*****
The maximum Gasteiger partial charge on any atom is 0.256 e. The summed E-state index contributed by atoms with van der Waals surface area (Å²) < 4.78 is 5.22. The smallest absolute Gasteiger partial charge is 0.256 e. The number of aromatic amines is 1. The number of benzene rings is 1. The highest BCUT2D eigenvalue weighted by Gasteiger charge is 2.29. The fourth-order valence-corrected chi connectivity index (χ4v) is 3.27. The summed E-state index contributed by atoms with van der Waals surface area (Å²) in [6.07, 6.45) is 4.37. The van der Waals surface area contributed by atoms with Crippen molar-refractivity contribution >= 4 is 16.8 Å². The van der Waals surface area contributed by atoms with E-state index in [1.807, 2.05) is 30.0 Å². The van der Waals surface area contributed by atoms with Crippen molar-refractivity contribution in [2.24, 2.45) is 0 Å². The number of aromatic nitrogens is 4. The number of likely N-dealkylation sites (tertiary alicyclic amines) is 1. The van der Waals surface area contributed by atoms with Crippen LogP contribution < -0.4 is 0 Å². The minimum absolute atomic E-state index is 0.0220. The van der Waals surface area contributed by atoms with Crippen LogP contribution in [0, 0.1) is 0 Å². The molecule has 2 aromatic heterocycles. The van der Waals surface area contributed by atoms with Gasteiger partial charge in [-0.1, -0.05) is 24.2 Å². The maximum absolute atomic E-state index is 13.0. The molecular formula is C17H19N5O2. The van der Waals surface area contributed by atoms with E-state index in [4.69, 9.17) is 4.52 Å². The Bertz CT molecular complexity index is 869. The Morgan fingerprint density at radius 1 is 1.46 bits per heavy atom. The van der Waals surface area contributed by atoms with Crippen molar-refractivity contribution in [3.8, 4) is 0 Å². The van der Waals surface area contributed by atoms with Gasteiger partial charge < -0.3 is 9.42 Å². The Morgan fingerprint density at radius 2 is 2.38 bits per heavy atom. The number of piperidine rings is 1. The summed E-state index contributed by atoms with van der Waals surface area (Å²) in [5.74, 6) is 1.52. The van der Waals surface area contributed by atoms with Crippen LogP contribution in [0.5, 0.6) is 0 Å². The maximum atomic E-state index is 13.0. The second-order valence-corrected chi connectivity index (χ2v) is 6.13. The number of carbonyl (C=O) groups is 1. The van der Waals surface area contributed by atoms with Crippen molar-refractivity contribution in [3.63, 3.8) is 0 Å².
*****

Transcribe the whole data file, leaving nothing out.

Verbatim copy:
The maximum Gasteiger partial charge on any atom is 0.256 e. The summed E-state index contributed by atoms with van der Waals surface area (Å²) < 4.78 is 5.22. The smallest absolute Gasteiger partial charge is 0.256 e. The number of aromatic amines is 1. The number of benzene rings is 1. The highest BCUT2D eigenvalue weighted by Gasteiger charge is 2.29. The fourth-order valence-corrected chi connectivity index (χ4v) is 3.27. The summed E-state index contributed by atoms with van der Waals surface area (Å²) in [6.07, 6.45) is 4.37. The van der Waals surface area contributed by atoms with Crippen molar-refractivity contribution >= 4 is 16.8 Å². The van der Waals surface area contributed by atoms with E-state index in [1.807, 2.05) is 30.0 Å². The van der Waals surface area contributed by atoms with Crippen molar-refractivity contribution in [2.24, 2.45) is 0 Å². The number of aromatic nitrogens is 4. The number of likely N-dealkylation sites (tertiary alicyclic amines) is 1. The van der Waals surface area contributed by atoms with Crippen LogP contribution < -0.4 is 0 Å². The minimum absolute atomic E-state index is 0.0220. The van der Waals surface area contributed by atoms with Crippen LogP contribution in [0, 0.1) is 0 Å². The molecule has 2 aromatic heterocycles. The van der Waals surface area contributed by atoms with Gasteiger partial charge in [-0.1, -0.05) is 24.2 Å². The maximum absolute atomic E-state index is 13.0. The molecular formula is C17H19N5O2. The van der Waals surface area contributed by atoms with E-state index in [4.69, 9.17) is 4.52 Å². The Bertz CT molecular complexity index is 869. The Morgan fingerprint density at radius 1 is 1.46 bits per heavy atom. The van der Waals surface area contributed by atoms with Crippen molar-refractivity contribution in [3.8, 4) is 0 Å². The van der Waals surface area contributed by atoms with Gasteiger partial charge < -0.3 is 9.42 Å². The Morgan fingerprint density at radius 2 is 2.38 bits per heavy atom. The number of piperidine rings is 1. The summed E-state index contributed by atoms with van der Waals surface area (Å²) in [5.74, 6) is 1.52. The van der Waals surface area contributed by atoms with Crippen LogP contribution in [0.5, 0.6) is 0 Å². The maximum atomic E-state index is 13.0. The second-order valence-corrected chi connectivity index (χ2v) is 6.13. The number of carbonyl (C=O) groups is 1. The van der Waals surface area contributed by atoms with Crippen molar-refractivity contribution in [3.63, 3.8) is 0 Å².